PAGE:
There’s a world of difference in the broad overview beats of season one and the relentless drill-down of season two. Season two’s “Dr. Death” comes off as a disturbingly distant caricature, as opposed to the uncomfortable close-up we’re forced to endure of Duntsch. The racial implications here are uncomfortable as well; that the podcast makes so little effort to unpack the psyche of a man who ultimately pleaded guilty to knowingly misdiagnosing or mistreating 553 patients seems to be a fraught choice.

Instead, season two focuses on the moral quandaries faced by whistleblowers. Yet season one also had its whistleblowers, a pair of Dallas surgeons who teamed up to stop Duntsch after realizing no one else would. Their ethical dilemmas have stuck with me, feeling weightier because we glimpse so much of the complicated world of high-powered Dallas medical politics that they’re navigating.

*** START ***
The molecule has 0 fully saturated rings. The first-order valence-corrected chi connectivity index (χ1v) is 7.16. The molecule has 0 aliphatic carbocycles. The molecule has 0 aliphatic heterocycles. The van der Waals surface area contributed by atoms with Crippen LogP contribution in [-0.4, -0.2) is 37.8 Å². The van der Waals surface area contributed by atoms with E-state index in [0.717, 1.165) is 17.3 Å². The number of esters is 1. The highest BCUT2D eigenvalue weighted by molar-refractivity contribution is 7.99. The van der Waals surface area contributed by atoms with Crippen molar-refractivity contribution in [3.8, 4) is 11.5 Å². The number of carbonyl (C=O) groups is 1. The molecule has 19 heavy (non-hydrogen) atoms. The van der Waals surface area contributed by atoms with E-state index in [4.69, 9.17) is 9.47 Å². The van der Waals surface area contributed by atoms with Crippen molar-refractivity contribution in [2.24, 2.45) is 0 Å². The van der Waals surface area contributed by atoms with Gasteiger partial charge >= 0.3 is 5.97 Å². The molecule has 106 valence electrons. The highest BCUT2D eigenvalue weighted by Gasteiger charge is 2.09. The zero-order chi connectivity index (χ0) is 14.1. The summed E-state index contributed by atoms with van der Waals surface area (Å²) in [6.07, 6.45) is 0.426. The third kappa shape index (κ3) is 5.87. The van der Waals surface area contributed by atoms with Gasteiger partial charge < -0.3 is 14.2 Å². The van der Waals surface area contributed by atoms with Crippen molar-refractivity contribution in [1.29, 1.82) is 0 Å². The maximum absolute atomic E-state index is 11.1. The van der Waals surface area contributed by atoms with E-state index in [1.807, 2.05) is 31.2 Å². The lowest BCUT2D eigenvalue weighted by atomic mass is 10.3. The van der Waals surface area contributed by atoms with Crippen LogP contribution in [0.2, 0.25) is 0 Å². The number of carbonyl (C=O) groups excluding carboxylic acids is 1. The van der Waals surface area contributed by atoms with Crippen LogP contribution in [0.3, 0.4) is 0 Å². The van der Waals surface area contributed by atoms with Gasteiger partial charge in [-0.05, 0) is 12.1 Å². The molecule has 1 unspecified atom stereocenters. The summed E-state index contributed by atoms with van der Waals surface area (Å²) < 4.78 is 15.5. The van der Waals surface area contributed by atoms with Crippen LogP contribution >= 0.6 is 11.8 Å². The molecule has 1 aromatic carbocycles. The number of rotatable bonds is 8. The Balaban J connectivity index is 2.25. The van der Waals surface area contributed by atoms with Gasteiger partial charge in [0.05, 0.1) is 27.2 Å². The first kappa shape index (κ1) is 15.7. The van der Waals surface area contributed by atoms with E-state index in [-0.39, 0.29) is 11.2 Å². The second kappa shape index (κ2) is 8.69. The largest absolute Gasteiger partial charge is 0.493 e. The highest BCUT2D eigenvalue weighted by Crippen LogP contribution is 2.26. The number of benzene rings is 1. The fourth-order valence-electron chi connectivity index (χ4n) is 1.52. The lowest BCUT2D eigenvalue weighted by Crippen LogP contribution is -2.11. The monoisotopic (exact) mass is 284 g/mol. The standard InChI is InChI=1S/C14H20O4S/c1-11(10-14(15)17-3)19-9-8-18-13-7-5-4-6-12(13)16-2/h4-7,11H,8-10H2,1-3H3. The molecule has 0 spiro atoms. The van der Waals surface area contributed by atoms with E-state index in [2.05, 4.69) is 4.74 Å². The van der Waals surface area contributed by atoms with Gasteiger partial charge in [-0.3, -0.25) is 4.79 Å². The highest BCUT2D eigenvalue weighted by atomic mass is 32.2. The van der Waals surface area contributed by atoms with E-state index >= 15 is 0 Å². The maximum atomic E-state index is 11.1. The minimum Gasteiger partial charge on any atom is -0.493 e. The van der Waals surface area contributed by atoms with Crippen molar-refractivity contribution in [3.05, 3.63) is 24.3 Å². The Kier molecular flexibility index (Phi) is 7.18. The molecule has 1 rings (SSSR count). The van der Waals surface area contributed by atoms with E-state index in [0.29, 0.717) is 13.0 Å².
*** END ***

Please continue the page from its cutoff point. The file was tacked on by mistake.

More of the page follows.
It’s easy to see why the second season’s creative team might have chosen, in this time of the pandemic, to place the emphasis on regular people taking accountability and taking risks to ensure medical safety. Beil even says as much in her final season two wrap-up interview.

But ironically, the disastrous way many authorities have dealt with the Covid-19 pandemic in the USwith a combination of hubris, arrogance, unearned confidence, and a lack of accountability for their decision-making — makes me value even more the lessons season one tried to teach us. These earlier episodes now seem almost like a pandemic playbook — a way of understanding systems of incompetence and how they sometimes manifest in unthinkable ways.